Introductions for students of landscape architecture
Landscape Architecture: An Introduction by Robert Holden and Jamie Liversedge Laurence King; 2014
Landscape Architecture: A Very Short Introduction by Ian Thompson OUP Oxford 2014
The Fundamentals of Landscape Architecture by Tim Waterman Bloombury 2015
General Introduction to landscape architecture
John Ormsbee Simonds and Barry Starke’s, Landscape Architecture, A Manual of Land Planning and Design, McGraw-Hill Professional, is the comprehensive, classic, serious technical work, based on US practice and first published in 1961 (as Landscape Architecture, the shaping of man’s natural environment), but extensively revised and updated with each new edition.
Biographies of landscape architects
It is also useful to read autobiographies and biographies of landscape architects whch give an idea of what a landscape architecture career can be, whether they be architects in Cheshire or based elsewhere around the world. Two examples are Ian McHarg’s (1920-2001) Quest for Life: An Autobiography, John Wiley & Sons: 1996. McHarg was a Scot who after the war went from being a major in the Parachute regiment to study at Harvard and a short return to Scotland ended when with disagreement over the site for the proposed Cumbernauld New Town, as McHarg wrote it was “miserable place, wetter than most, with intractable mud, poor sour soil, a high water table, few trees and those wind pruned.”
Kathy Stinson’s biography of Cornelia Oberlander, (born 1924), a Love Every Leaf: The Life of Landscape Architect Tundra Books: 2008 which tells of the choice of landscape architecture as a career at the age of eleven, flight from Hitler Germany, landscape architecture education at Harvard and a career in Canada ranging from childrens’ playgrounds to embassy grounds.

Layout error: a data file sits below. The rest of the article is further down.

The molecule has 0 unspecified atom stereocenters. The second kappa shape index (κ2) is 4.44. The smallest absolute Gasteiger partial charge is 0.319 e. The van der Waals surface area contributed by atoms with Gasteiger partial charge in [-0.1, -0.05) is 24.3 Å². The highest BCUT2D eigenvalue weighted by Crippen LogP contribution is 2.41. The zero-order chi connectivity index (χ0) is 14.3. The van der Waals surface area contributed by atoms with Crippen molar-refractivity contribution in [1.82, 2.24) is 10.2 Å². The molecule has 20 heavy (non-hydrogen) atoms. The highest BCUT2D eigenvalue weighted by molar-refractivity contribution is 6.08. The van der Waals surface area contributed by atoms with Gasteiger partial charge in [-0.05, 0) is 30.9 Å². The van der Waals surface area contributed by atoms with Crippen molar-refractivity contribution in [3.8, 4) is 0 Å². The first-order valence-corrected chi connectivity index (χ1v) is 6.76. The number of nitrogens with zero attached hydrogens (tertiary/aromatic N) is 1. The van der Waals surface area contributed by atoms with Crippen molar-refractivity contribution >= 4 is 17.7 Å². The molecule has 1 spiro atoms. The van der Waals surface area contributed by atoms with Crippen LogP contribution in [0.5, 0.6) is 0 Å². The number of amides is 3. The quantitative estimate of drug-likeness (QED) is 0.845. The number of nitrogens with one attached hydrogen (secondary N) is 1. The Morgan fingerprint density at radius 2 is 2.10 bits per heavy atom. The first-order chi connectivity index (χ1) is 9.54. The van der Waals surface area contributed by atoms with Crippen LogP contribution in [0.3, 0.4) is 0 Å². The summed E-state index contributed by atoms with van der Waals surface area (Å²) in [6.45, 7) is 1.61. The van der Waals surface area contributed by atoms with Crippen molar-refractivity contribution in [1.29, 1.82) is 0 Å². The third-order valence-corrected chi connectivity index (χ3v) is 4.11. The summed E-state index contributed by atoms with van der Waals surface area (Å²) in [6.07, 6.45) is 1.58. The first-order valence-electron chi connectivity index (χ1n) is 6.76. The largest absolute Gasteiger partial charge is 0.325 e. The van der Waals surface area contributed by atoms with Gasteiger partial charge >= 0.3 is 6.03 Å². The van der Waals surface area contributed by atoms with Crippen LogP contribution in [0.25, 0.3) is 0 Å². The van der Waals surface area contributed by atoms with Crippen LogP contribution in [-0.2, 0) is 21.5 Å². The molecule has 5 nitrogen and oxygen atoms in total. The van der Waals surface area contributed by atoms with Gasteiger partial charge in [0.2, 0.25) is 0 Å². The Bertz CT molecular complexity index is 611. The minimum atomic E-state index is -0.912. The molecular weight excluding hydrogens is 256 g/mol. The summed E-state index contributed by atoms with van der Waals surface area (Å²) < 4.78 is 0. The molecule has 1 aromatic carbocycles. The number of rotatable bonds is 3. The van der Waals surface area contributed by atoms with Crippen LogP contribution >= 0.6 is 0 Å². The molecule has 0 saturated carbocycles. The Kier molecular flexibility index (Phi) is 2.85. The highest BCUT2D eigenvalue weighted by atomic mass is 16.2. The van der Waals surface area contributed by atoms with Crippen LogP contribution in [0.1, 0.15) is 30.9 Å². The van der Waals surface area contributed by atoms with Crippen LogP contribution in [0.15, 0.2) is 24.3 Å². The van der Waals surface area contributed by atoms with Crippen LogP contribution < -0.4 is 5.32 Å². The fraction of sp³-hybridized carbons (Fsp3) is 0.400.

Ian Thompson’s Ecology, Ecology, Community and Delight: An Inquiry into Values in Landscape Architecture: Sources of Value in Landscape Architecture Routledge: 1999 is a thoughtful book which includes short interviews with about thirty British Landscape Architects
Landscape architecture magazines
Landscape magazines are of three sorts: those representing professional associations; non professionally based general landscape design magazines and also landscape industry trade magazines. Professional magazines are published by or for national professional associations such as Landscape Architecture Magazine by the American Society, ASLA http://landscapearchitecturemagazine.org/ or Garten + Landschaft for the German Bund der Deutscher Landschaftsarchitekten (BDLA) http://www.garten-landschaft.de/ the Landscape Institute’s Landscape http://www.landscapeinstitute.org/publications/landscapejournal.php .
Design magazines include Topos (http://www.toposmagazine.com/ ) which is generally themed around a subject for each issue, such as “Water”, “Crisis Landscape” (such as post Katrina hurricane New Orleans, or the Green Line buffer zone in Cyprus) or “City Regeneration”. Another more newsy magazine is the biannual ‘Scape published in English in Holland with an international editorial board http://www.scapemagazine.com/about.html ).
Monographs and landcape architecture practice websites
There are now a whole series of well illustrated monographs of individual landscape architects or of landscape architecture practices and recommendations include: William Saunder’s Designed Ecologies: the landscape architecture of Kingjian Yu Birkhaüser: 2012 or Erik de Jong and Christian Bertram Michael Van Gessel: Landscape Architect NAI Publishers:2008.